Monday, August 6, 2018

10 Groups Voice Support For NAB Dereg Proposal

As the industry continues to debate the pros and cons of potential deregulation of the FCC’s radio ownership rules, a group of 10 radio groups has written an open letter voicing its support for the National Association of Broadcasters’ June 15 proposal to dramatically roll back some of the current ownership limits.

InsideRadio reports the missive – signed by top executives at Alpha Media, Connoisseur Media, Emmis Communications, Midwest Communications, Mid-West Family Stations, Neuhoff Communications, NRG Media, Perry Publishing and Broadcasting, Townsquare Media and Zimmer Radio – calls the ownership caps “an issue of paramount importance for the future of the radio industry.”

The group’s overriding rationale for supporting the proposal echoes points made by the NAB, namely that the emergence of digital platforms and devices has “fundamentally disrupted” today’s media landscape, giving radio powerful – and unregulated competitors – like Facebook, Google, Spotify, Pandora, YouTube and others that didn't exist when the current rules were enacted 22 years ago.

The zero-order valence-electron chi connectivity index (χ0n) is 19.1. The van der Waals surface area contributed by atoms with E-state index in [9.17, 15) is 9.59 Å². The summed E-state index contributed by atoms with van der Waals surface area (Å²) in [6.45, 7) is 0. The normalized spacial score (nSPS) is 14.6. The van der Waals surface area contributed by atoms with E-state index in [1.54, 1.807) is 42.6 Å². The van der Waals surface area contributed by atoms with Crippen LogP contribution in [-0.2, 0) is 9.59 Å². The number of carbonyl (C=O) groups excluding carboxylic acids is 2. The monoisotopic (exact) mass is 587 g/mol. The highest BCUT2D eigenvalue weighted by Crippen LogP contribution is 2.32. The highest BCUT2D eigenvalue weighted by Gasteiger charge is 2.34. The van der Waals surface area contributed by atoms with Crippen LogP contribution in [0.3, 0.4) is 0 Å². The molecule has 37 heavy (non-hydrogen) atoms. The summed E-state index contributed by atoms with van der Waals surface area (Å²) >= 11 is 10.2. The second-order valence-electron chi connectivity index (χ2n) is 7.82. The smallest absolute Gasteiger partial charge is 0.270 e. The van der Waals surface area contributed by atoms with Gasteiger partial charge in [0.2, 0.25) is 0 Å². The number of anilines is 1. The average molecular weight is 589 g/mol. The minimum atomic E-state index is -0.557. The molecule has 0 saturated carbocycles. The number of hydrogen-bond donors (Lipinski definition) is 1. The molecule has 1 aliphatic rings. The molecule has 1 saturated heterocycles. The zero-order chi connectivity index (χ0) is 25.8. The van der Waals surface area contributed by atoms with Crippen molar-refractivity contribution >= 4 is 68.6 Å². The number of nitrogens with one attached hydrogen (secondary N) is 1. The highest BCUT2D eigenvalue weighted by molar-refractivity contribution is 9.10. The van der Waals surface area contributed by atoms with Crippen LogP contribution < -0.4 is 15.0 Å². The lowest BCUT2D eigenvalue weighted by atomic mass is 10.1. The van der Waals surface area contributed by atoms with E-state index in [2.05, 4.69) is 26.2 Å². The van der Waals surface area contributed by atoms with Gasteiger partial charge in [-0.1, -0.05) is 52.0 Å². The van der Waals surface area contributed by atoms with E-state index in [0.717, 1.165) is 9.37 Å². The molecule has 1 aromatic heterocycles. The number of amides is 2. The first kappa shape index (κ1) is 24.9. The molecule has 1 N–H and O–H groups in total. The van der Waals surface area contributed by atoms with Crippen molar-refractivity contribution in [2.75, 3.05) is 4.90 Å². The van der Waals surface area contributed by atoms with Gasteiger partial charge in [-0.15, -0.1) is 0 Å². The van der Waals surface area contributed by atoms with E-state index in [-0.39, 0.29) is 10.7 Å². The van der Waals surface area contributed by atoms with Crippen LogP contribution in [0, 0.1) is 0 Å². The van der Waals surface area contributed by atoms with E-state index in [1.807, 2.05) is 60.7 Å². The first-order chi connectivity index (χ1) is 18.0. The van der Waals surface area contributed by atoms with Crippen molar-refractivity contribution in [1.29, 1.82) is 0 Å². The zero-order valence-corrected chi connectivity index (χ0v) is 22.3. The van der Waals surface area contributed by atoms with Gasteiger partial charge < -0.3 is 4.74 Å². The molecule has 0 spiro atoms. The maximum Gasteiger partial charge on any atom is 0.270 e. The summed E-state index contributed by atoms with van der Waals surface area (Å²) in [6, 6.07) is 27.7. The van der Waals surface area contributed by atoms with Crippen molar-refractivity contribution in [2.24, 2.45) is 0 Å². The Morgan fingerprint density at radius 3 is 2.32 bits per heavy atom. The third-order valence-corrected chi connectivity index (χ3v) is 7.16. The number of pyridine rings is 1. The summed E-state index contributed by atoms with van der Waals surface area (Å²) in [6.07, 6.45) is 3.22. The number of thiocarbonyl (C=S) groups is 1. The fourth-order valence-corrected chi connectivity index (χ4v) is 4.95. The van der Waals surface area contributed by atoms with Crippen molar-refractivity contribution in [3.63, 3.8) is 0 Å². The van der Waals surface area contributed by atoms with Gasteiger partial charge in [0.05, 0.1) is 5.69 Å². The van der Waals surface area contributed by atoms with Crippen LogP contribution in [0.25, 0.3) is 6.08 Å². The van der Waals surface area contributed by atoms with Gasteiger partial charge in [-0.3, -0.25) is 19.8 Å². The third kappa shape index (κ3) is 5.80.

“The rules are now a constraint that inhibits radio’s ability to compete, as well as attract capital and investment,” the groups state.

Counter arguments from both large and small operators contend it would make radio’s big players bigger and hurt smaller operators, resulting in fewer broadcasters serving local communities. And while cost reductions may help a company’s bottom line, detractors say they would also lead to fewer human resources, weaken public service and trigger more syndication and less live programming. Opponents also worry that allowing a company to buy more FMs would devalue AM radio as groups sell off AMs or show little interest in buying stations on the struggling band.

Opponents of the NAB proposal also dispute the notion that owning more FMs in a market would give a cluster more clout with advertisers and allow radio to better compete with digital giants. The trend of advertisers diverting dollars from radio to digital won’t be reversed by redistributing stations among a smaller group of owners, they counter. Some have suggested the radio industry would be better served by investing more in data and analytics so advertisers can more precisely target audiences and show attribution.

Just as having one newspaper in a community didn’t help newspaper advertising, fewer radio players won’t strengthen radio, they contend.

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